A 91-year-old obese woman presents to the emergency department by ambulance with right leg pain after a fall at home. She lost balance while walking and landed on her right knee. She had immediate pain and an inability to bear weight after the fall. Anteroposterior and lateral radiographs (Figures 1 and 2) show a comminuted supracondylar distal right femur fracture. Coronal and sagittal CT views (Figures 3 and 4) confirm there is no fracture extension distally to the articular surface.
This case has been brought to you in partnership with the Journal of Orthopedics for Physician Assistants.
This patient sustained an osteoporotic-related right supracondylar femur fracture. Patients with comminuted supracondylar fractures such as this should have a CT to rule out fracture extension to the articular surface. Determining fracture extension is crucial, as it can change the...
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This patient sustained an osteoporotic-related right supracondylar femur fracture. Patients with comminuted supracondylar fractures such as this should have a CT to rule out fracture extension to the articular surface. Determining fracture extension is crucial, as it can change the type of implant used for fixation. The patient’s bone quality also plays a role regarding which implant is used. Patients with osteoporotic bone should have the longest implant possible to avoid a stress riser to the midfemur where a future fracture can occur. Long implants are used to protect the entire femur.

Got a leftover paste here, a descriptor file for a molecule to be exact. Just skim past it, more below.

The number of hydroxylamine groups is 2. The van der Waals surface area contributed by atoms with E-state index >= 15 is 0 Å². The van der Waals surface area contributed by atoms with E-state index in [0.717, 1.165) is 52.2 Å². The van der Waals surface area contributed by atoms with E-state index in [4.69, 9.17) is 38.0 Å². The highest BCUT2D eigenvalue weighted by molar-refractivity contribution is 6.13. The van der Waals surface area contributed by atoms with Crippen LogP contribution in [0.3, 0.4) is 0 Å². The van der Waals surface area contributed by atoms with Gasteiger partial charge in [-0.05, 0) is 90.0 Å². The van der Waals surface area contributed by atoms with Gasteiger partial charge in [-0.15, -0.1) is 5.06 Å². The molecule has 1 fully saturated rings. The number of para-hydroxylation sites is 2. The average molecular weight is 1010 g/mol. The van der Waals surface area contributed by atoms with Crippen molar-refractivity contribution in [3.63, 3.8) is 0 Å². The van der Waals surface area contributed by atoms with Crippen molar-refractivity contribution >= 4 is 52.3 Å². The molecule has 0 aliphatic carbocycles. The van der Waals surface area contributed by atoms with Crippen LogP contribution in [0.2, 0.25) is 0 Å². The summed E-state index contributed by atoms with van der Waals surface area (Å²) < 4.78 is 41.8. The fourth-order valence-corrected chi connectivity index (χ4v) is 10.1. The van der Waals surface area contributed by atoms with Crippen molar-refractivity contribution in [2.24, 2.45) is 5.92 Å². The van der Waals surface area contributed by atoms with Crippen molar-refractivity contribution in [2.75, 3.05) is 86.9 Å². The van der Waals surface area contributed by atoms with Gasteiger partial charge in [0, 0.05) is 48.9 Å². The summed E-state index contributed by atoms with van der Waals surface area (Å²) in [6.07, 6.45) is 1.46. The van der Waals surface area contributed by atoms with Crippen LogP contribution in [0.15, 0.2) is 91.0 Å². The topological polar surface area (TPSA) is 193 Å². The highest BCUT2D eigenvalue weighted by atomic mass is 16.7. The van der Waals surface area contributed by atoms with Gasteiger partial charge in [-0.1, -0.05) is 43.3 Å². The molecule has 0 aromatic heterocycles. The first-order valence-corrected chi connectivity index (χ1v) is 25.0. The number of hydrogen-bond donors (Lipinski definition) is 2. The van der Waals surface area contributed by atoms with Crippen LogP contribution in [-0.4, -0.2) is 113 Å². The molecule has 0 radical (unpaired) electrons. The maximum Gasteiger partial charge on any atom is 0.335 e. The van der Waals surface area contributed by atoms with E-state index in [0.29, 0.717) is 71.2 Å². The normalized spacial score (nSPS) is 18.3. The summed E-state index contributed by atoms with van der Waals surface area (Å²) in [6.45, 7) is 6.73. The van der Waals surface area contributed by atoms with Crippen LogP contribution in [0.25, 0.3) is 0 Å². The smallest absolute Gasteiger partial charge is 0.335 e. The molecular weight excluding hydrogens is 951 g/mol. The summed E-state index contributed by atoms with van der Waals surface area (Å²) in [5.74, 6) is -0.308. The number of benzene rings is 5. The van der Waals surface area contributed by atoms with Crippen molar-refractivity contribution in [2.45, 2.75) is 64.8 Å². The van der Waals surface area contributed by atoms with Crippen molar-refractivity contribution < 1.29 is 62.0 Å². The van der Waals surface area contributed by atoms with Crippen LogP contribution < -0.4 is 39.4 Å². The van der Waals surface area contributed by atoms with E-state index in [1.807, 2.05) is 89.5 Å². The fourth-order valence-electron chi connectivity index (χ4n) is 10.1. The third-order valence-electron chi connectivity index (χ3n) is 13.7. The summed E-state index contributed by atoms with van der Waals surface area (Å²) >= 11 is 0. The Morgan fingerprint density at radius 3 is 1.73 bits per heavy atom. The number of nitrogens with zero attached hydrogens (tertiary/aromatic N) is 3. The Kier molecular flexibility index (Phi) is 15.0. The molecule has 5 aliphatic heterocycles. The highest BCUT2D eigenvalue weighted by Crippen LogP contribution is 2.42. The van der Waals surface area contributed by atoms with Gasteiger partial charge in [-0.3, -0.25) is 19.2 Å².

The disadvantage of a lateral locking plate in this patient is a large incision that spans the majority of the femur. Retrograde nailing has the benefit of reduced surgical time, less blood loss, and less radiation exposure over lateral locking plates. Retrograde nails are also ideal for comminuted fractures as they can span the comminuted area. Access to the entry point for an antegrade nail (tip of the greater trochanter) can also be challenging in obese patients. Union rates between antegrade and retrograde nails are similar. Retrograde nails generally should not be used if the fracture extends distally past the supracondylar flare or within 4 cm of the joint line. Distal fractures (distal to the supracondylar flare) and fractures with articular extension are best treated with a lateral locking plate.1,2
Dagan Cloutier, MPAS, PA-C, practices in a multispecialty orthopedic group in the southern New Hampshire region and is editor-in-chief of the Journal of Orthopedics for Physician Assistants (JOPA).
- Horwitz DS, Kubiak EN. Surgical treatment of ostoporotic fractures about the knee. J Bone Joint Surg Am. 2009;91:2970-2982.
- Ricci WM, Gallagher B, Haidukewych GJ. Intramedullary nailing of femoral shaft fractures: current concepts. J Am Acad Orthop Surg. 2009;17:296-305.